Alela Diane’s debut album took four years to flutter into the consciousness of a public beyond the caf�s of hinterland California with its sparsely arranged, post-Vashti Bunyan-esque songs of quietly bucolic travails. The follow-up comes with a much “bigger” production (“bigger” being a relative term). It’s all the better for it.
Her first two albums came in home-made sleeves embroidered personally and strictly by hand by the then 20-year-old artist. They enjoyed minimal distribution, being sold exclusively at Alela Diane Menig’s coffee house performances in Nevada City, a once-important gold rush centre in the hills behind Sacramento which today houses just about 3,000 souls.
New-Folk superstar Joanna Newsom lived here too, and encouraged the young singer-songwriter to perform her songs live. Even so, it took more than four years until the second of her self-produced albums, The Pirate’s Gospel, via a succession of ever more professional indie labels and impressive performances in ever more prestigious venues, managed to attract the ears of a wider internationale of “wyrd folk” as well as singer/songwriter audience.
Whilst it has taken her four years to record another album of her own, her voice has not been entirely absent from the CD in-tray. By providing eerie, Mazzy Star-like vocals to songs like The Jesus And Mary Chain‘s Just Like Honey or Nick Cave‘s Nobody’s Baby Now on producers Eddie Bezalel and Hugo Nicolson’s cover versions project Headless Heroes, she proved that she wasn’t quite the otherworldly folk-naif that the style of The Pirate’s Gospel might have suggested.
On to To Be Still. The album, like its predecessor, was produced by Diane’s father Tom Menig, together with Dan Elkan who was once a member of math rock band Hella, also from Nevada City. Compared to the sparse previous opus, this time the instruments are piled up sky-high, and the production is positively wide-screen.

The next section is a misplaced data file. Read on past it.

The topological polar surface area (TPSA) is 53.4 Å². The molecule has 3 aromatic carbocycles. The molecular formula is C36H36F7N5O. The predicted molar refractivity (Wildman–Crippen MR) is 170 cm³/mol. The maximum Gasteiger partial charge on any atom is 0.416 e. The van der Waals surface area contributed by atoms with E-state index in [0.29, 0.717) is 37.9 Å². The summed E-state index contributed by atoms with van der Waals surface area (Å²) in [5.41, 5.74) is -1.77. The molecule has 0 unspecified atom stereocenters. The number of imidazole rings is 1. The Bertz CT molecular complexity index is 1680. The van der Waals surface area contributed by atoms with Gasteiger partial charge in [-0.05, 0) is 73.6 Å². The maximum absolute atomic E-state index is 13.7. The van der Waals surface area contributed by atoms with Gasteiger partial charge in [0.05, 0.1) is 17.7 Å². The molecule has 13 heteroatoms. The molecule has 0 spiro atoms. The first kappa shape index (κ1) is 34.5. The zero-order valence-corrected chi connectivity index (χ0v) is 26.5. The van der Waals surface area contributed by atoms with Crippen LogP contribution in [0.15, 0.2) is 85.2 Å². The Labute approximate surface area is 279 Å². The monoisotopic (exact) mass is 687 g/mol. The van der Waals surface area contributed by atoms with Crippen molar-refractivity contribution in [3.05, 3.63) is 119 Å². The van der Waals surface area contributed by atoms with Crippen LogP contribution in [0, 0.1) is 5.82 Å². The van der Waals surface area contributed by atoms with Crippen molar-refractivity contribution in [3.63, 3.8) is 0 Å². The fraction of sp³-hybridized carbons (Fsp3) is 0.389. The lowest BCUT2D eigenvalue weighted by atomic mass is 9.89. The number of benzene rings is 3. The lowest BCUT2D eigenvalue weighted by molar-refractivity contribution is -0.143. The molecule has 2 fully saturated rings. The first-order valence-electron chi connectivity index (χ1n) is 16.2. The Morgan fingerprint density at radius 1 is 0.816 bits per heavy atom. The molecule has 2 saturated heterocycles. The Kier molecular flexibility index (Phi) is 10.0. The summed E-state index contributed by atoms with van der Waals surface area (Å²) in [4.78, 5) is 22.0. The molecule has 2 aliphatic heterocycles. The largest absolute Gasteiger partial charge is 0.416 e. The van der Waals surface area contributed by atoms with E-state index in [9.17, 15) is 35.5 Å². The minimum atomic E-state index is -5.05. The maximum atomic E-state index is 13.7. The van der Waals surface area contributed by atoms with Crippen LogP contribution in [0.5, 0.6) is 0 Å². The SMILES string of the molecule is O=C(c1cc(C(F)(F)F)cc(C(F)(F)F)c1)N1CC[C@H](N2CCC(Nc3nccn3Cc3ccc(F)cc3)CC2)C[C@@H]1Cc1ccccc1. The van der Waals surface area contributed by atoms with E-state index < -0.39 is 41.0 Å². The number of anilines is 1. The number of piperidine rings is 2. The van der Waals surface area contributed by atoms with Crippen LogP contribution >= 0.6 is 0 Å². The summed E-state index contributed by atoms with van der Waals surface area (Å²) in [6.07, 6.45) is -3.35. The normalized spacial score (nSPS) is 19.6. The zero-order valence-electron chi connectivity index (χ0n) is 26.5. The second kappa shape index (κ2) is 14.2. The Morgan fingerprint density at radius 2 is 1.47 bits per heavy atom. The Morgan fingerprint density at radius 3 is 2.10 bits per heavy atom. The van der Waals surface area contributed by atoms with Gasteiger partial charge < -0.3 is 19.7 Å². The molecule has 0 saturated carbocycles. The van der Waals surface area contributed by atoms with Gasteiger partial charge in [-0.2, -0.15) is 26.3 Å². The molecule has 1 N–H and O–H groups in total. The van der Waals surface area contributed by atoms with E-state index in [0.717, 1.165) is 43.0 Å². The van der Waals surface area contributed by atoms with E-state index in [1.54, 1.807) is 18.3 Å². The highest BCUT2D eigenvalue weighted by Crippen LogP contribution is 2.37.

Happily, this works to the advantage of both songs and voice. Mandolins, banjos, fiddles and even drums are applied with a touch that is both sure and sensitive. No instrument forces itself into the foreground, each touch is applied strictly in order to add nuance, emphasis and texture. These arrangements throw a new light on Diane’s clear and still-water-deep voice, making it appear much more three-dimensional than on the previous album.
Melodically, too, To Be Still is both more sophisticated, more confident, and, above all, more convincing (if encountered in a less than fan-like frame of mind, the previous album could appear more than a little monotonous). In this respect, opener Dry Grass & Shadows with its peculiar, descending verse melody, accompanied by the brightest shimmer of a pedal steel guitar, makes for a breathtaking start.
The care and attention lavished on the minutest detail throughout the rest of the album means that no song sounds like any other. However, utterly dominant throughout is the voice. Unhurried, completely sure of each move, it glides across these eleven songs with a complete disregard of the laws of gravity.